How the Burmese food scene has changed.
I used to have a Burmese staff in my first job, and he and I used to be very close. Often after work we will go out together, and one of our favourite Burmese food haunt is the Inle Myanmar Restaurant, located at the basement of Peninsula Plaza, in City Hall Singapore.
Back then, Inle is probably the only place in Singapore for you to get Burmese food. But as I returned to Peninsula during my recent trip back to Singapore, I was shocked. Not only that Inle has expanded tremendously, easily covering two shop lots, but the large shops next to it has been developed into Burmese food heaven, with multiple stalls selling Burmese food and Myanmar (the way you call people of Myanmar, and not Burmese) are gathered.
It was like a little Myanmar in Singapore. About time, I’ll say. They were certainly plenty of them in Singapore before, I am sure they are even more now, and every community needs “a place to call home”.
Inle Myanmar Restaurant was, by far, the more upmarket (read: less crowded) Burmese food options amongst the many that have sprung up over the years. The deco was simple and distinctively Myanmar, said to be drawing inspiration from Inle Lake, where fishing community is still alive today with Intha “sons of the lake” continue to fish for a living, rowing their boats with one leg.
That is a sight I would want to see!
Back to the food. I certainly have various favorite. The menu was extensive with many options of set menu for two paxs and more… so much so that we were spoiled for choice and unable to order. After much flipping the pages over and over, we settled for a dinner set meal for two which consists of some of favourite Inle dish.
Pickled tea leaves salad.
Top of my list is the Pickled Tea Leaves Salad, also known as Laphet Thoke. The fermented and pickled leaves were deliciously mixed with all my favourite things – crispy chickpea, roasted peanuts fried garlic (be careful of the breath!), toasted sesame and dried shrimps, as well as fresh vegetables such as garlic, tomato and cabbage. The contrasting texture was intoxicating, one of the reasons why I love this dish so much. Added onto to this mix were refreshing lime and vegetable oil. It was decadent start to a meal.
Sea bass with soya bean, ginger & onion.
For main dishes we selected the seabass with soya bean, ginger & onion, as well as pork curry. While the pork curry was nothing to shout about, the sea bass was great. I would have preferred it to be still crunchy when served, but the succulent amd juicy meat more than made up for the lack of crispy bites. The soya sauce was done just right and went great with a portion of rice. It was somewhat a Chinese dish I reckon, but accompanied by the more pungent flavour of the curry, it worked. My carbless resolution went out of the window as we tucked in to fully appreciate these main dishes.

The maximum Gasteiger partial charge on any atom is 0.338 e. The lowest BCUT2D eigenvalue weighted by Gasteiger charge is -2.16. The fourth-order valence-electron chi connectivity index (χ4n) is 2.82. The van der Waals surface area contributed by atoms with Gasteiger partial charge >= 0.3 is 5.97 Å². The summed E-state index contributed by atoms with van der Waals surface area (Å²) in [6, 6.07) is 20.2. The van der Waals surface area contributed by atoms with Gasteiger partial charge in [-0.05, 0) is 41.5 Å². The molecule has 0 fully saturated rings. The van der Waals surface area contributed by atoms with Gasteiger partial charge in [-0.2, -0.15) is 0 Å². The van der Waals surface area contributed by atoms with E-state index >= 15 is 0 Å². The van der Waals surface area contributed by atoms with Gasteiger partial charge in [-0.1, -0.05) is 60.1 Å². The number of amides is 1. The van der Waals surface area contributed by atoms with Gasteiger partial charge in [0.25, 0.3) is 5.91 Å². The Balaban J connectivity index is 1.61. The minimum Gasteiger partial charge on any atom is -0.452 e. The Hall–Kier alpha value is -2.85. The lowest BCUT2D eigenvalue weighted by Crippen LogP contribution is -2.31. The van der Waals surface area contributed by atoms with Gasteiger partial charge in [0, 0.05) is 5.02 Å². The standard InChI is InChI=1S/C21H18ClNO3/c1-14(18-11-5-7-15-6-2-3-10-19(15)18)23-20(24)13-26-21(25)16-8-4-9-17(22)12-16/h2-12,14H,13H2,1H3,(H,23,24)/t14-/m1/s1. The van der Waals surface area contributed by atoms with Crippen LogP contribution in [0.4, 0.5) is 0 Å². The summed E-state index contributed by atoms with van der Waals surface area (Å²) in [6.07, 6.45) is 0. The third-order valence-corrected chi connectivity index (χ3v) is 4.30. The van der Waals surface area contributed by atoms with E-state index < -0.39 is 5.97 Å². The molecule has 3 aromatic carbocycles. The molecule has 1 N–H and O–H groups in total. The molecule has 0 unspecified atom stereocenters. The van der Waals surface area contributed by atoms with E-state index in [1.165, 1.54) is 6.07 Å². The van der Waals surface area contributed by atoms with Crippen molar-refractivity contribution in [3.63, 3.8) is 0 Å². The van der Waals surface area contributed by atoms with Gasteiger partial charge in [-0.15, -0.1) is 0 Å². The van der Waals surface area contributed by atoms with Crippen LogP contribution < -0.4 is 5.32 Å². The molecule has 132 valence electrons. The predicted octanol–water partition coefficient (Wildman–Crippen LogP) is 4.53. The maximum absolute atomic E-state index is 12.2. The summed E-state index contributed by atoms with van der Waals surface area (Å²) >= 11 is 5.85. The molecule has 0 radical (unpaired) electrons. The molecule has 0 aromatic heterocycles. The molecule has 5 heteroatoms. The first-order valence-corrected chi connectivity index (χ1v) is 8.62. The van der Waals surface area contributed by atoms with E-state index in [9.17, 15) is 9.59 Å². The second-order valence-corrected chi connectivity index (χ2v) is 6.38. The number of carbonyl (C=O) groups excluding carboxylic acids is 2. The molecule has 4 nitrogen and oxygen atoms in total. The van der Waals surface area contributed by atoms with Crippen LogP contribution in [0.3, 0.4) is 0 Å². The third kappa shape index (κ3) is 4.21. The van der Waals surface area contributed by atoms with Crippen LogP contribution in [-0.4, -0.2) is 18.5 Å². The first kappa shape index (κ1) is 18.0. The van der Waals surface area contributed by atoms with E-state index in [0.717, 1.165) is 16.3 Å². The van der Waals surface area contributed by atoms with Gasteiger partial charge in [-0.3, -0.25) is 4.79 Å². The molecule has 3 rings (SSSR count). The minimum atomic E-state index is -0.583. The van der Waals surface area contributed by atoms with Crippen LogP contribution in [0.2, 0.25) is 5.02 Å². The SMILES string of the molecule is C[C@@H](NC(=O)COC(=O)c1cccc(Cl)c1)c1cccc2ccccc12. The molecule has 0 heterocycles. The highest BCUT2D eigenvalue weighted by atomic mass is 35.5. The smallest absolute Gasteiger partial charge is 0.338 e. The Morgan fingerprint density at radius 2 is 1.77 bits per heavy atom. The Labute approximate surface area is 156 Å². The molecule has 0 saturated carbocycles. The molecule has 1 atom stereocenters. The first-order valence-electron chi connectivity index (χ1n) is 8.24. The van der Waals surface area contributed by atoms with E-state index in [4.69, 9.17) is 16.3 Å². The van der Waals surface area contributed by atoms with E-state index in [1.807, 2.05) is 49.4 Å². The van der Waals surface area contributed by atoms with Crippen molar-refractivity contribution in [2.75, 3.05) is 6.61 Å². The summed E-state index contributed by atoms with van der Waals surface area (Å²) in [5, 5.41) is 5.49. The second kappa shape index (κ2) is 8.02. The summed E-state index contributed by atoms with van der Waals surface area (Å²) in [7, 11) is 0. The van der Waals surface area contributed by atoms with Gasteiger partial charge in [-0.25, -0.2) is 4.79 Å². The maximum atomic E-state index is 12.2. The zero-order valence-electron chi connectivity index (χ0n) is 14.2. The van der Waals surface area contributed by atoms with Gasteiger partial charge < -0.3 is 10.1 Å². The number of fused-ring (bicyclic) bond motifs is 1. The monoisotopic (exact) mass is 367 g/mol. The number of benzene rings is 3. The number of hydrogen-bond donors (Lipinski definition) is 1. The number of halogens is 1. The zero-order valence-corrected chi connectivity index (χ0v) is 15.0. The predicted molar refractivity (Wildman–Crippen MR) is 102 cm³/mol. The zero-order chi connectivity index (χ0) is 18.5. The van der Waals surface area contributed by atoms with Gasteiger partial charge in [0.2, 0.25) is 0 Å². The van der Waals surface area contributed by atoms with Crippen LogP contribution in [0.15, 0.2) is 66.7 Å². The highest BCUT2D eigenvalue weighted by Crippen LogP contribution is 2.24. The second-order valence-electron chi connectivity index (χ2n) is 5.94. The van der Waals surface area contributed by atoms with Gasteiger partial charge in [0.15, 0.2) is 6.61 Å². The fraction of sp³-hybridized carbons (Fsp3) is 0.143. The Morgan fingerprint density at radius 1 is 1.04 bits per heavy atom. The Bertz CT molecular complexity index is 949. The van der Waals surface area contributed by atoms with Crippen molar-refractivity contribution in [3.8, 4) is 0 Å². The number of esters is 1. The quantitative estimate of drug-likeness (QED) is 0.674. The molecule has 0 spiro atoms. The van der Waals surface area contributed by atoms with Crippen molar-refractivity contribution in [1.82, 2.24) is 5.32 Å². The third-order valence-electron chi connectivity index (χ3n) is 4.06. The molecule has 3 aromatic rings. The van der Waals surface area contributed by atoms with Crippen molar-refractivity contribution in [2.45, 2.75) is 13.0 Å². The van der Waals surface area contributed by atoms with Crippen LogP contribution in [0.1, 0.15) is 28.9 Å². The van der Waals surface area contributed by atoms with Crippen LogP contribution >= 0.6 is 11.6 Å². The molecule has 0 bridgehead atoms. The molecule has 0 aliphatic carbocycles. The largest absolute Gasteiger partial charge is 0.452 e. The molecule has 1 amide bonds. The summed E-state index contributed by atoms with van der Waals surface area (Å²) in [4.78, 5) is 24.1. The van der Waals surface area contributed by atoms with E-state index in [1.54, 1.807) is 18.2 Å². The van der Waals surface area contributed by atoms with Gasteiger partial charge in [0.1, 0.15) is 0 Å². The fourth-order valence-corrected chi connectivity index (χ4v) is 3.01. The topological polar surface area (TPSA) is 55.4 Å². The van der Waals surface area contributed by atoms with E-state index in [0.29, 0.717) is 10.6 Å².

The dinner was rounded off with the excellent Myanmar sweet cake, called the Hsanwin Makin. These cakes were made from semolina, mixed with raisins, peanutes, walnuts and a dash of poppy seeds. I like nuts with my dessert, and this rendition aced it. The cake was served slightly warm; it’s sweet and chunky, across between a pudding and carrot cake. I was told this was usually very sweet, which was kinda true to my amateur palette, so I stopped after two bites; two bites I fully relished.
Deliciously refreshing side condinments
Note: Many of my friends, upon discovering that I had Burmese food for dinner, asked for an explanation on how it differ from, say, Thai food, or Vietnamese food. To me the Myanmar loves nuts with their food, and they certainly have a generous hand when it comes to using oil for their dishes, though you’ll notice most of their food are not deep fried. The influx of Chinese and Indian immigrants into Myanmar in the past has blended sweet, sour and mildly spicy flavour into Myanmar cuisine, so you will be excused to mistaken Burmese food with Thai, or Vietnam. Probably less spicy than Thai, heavier than Vietnamese.
While Burmese food may never be as popular as the Thai and Vietnamese, I certainly hope this will be a thing of the past. The cuisine of Myanmar has much to offer; I wonder where I can find one in Hong Kong.
Verdict? For an introduction to great Burmese food, Inle will not disappoint with its many great, varied fare.
Peninsula Plaza Outlet
111 North Bridge Road
#B1-07 (A/B) Peninsula Plaza
(65) 6333 5438